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Cerebrovascular Accident
 

Cerebrovascular Accident

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PowerPoint Presentation on Cerebrovascular Accident (CVA) or Stroke.

PowerPoint Presentation on Cerebrovascular Accident (CVA) or Stroke.

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    Cerebrovascular Accident Cerebrovascular Accident Presentation Transcript

    • Presented by Maria G. Nelson and Imelda de los Santos
    • CVA or Stroke
      • An interruption of blood supply to a vital center in the brain
      • Also called “brain attack”, cerebral infarction, cerebral hemorrhage, ischemic stroke or stroke
    • The Human Brain
    • Stroke 101
      • Third leading cause of death in America, behind heart disease and cancer
      • Kills 160,000 people each year
      • Leading cause of adult disability
      • About 750,000 strokes will occur this year, 500,000 of those strokes could be prevented
      • Costs the nation $62.7 billion in direct and indirect costs
    • Brain Attack
    • Direct Causes of Stroke
      • Cerebral thrombosis – a blood clot or plaque blocks an artery that supplies a vital brain center
      • Cerebral hemorrhage or aneurysm – an artery in the brain bursts, weakens the aneurysm wall; severe rise in BP causing hemorrhage and ischemia
      • Cerebral embolism – a blood clot breaks off from a thrombus elsewhere in the body, lodges in a blood vessel in the brain and shuts off blood supply to that part of the brain
    • Types of Stroke
      • Ischemic stroke - when arteries are blocked by blood clots or by gradual build up of plaque and other fatty deposits.
        • Almost 85% of strokes are ischemic.
      • Hemorrhagic stroke – when a blood vessel in the brain breaks leaking blood into the brain.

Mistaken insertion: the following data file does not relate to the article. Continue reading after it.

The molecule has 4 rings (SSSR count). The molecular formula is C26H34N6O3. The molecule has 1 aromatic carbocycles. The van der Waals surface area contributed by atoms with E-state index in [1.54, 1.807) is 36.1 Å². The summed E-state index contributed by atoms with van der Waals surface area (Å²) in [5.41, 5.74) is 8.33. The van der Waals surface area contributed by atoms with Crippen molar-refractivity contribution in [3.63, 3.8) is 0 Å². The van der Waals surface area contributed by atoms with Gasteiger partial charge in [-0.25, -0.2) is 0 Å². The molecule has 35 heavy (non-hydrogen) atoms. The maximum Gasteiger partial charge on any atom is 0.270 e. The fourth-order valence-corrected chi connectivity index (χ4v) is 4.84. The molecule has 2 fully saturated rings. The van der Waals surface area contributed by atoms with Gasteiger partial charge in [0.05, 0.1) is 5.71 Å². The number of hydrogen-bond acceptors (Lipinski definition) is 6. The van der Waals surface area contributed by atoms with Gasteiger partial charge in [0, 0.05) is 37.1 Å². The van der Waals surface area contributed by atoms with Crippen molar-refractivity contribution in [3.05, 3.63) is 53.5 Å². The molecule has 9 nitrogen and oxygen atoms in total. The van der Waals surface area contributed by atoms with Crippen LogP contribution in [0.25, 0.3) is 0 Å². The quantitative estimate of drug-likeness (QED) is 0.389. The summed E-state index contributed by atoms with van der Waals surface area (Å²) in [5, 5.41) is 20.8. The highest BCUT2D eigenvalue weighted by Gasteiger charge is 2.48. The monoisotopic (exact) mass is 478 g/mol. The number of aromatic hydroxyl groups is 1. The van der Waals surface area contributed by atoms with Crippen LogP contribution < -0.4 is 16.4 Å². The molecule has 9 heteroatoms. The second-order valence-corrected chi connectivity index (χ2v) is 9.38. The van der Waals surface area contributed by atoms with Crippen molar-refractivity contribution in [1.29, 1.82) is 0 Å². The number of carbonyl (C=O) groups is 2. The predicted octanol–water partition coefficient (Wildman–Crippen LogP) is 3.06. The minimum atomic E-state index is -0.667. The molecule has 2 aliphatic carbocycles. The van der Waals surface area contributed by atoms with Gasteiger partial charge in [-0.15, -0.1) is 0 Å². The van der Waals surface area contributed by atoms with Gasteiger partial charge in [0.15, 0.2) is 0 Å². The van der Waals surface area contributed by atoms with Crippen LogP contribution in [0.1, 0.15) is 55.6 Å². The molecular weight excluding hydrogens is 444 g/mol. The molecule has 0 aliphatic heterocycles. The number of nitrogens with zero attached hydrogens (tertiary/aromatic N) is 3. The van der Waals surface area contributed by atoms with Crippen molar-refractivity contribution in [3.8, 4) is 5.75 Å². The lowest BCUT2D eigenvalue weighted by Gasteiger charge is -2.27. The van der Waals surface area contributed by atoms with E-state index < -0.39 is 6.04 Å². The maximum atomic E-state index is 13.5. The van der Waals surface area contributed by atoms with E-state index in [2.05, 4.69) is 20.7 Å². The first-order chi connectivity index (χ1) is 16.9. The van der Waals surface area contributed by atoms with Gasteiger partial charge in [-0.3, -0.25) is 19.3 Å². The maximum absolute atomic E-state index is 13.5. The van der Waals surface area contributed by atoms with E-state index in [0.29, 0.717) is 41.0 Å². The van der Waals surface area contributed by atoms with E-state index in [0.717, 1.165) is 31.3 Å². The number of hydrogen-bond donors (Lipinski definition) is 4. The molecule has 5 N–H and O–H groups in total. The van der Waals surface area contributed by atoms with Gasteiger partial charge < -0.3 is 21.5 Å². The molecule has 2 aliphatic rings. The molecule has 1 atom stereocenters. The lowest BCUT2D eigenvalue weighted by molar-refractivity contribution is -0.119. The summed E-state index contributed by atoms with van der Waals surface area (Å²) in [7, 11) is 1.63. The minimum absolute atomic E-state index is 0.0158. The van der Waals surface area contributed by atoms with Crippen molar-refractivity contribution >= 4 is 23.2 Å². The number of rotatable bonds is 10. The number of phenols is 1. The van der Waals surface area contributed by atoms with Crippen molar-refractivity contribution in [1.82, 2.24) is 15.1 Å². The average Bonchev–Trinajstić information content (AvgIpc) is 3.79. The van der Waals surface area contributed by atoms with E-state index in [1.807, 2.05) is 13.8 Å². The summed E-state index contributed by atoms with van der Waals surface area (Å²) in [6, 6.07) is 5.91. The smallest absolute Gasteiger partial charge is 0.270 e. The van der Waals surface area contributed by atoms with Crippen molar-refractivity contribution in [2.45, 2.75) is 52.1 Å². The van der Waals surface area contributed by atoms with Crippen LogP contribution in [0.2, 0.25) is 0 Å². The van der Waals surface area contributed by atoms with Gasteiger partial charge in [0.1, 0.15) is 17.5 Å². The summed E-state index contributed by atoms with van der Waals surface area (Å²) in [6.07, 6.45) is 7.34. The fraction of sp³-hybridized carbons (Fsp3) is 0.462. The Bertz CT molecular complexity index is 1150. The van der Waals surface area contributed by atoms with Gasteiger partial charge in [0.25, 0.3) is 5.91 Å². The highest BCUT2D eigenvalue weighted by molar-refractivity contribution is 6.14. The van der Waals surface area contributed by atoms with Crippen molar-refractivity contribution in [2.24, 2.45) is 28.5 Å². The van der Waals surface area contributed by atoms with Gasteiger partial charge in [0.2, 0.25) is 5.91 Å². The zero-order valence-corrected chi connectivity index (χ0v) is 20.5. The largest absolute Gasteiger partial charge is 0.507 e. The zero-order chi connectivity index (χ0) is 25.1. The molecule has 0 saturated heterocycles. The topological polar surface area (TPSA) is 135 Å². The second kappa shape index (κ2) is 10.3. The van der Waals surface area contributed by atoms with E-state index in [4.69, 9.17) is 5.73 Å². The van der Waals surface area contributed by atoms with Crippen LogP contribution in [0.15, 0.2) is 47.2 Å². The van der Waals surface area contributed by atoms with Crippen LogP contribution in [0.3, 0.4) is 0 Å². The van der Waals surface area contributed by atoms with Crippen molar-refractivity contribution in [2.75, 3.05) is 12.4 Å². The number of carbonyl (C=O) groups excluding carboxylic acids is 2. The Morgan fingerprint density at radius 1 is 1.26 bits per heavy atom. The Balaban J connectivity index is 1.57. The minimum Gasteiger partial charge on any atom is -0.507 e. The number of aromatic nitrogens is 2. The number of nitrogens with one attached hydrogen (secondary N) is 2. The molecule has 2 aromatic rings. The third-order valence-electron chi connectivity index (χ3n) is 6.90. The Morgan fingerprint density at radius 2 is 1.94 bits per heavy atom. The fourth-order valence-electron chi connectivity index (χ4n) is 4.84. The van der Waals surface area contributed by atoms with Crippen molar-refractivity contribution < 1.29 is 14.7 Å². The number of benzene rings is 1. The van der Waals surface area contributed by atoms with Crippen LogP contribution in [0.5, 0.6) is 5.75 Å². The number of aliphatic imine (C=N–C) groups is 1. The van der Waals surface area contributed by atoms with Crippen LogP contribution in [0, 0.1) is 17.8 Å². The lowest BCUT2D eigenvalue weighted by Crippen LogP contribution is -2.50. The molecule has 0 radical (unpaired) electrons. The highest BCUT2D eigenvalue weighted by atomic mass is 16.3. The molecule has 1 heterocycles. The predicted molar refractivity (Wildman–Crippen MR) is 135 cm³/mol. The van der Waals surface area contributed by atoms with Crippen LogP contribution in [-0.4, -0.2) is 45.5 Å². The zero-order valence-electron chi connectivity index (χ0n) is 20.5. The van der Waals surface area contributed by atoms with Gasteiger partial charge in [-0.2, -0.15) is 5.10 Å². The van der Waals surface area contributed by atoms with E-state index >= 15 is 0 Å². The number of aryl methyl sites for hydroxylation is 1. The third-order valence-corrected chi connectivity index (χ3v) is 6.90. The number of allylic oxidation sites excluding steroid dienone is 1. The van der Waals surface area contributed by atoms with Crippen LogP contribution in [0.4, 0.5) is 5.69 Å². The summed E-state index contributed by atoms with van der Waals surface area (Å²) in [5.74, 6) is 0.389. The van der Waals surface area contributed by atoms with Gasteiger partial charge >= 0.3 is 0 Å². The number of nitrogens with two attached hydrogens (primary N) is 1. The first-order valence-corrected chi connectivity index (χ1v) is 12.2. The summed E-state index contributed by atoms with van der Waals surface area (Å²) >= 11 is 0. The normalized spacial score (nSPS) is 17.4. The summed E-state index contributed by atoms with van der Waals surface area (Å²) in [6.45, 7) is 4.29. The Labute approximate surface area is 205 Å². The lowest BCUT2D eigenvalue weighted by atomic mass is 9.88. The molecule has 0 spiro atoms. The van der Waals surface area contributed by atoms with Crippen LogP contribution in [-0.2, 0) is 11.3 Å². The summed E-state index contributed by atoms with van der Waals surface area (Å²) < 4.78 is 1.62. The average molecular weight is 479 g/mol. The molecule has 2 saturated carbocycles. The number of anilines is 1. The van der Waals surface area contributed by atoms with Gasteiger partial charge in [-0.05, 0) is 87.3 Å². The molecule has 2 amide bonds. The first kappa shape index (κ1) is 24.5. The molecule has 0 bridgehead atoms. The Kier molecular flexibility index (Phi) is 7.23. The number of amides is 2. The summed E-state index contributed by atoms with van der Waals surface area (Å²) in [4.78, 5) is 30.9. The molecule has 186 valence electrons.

• About 15% of all strokes but responsible for 30% of stroke deaths
    • Stroke
    • Points to Consider
      • 2,000,000 brain cells die every minute during stroke, increasing risk of permanent brain damage, disability or death.
      • Recognizing symptoms and acting fast to get medical attention can save life and limit disabilities.
    • Stages of CVA
      • Transient ischemic attack (TIA) – sudden and short-lived attack
      • Reversible ischemic neurologic deficit (RIND) similar to TIA, but symptoms can last up to a week
      • Stroke in evolution (SIE) - gradual worsening of symptoms of brain ischemia
      • Completed stroke (CS) – symptoms of stroke stable over a period and rehab can begin
    • Signs and Symptoms
      • In embolism
        • Usually occurs without warning
        • Client often with history of cardiovascular disease
      • In thrombosis
        • Dizzy spells or sudden memory loss
        • No pain, and client may ignore symptoms
      • In cerebral hemorrhage
        • May have warning like dizziness and ringing in the ears (tinnitus)
        • Violent headache, with nausea and vomiting
    • Signs and Symptoms
      • Sudden-onset CVA
        • Usually most severe
        • Loss of consciousness
        • Face becomes red
        • Breathing is noisy and strained
        • Pulse is slow but full and bounding
        • Elevated BP
        • May be in a deep coma
    • Time is Critical!
      • The longer the time period that the person remains unresponsive, the less likely it is that the person will recover.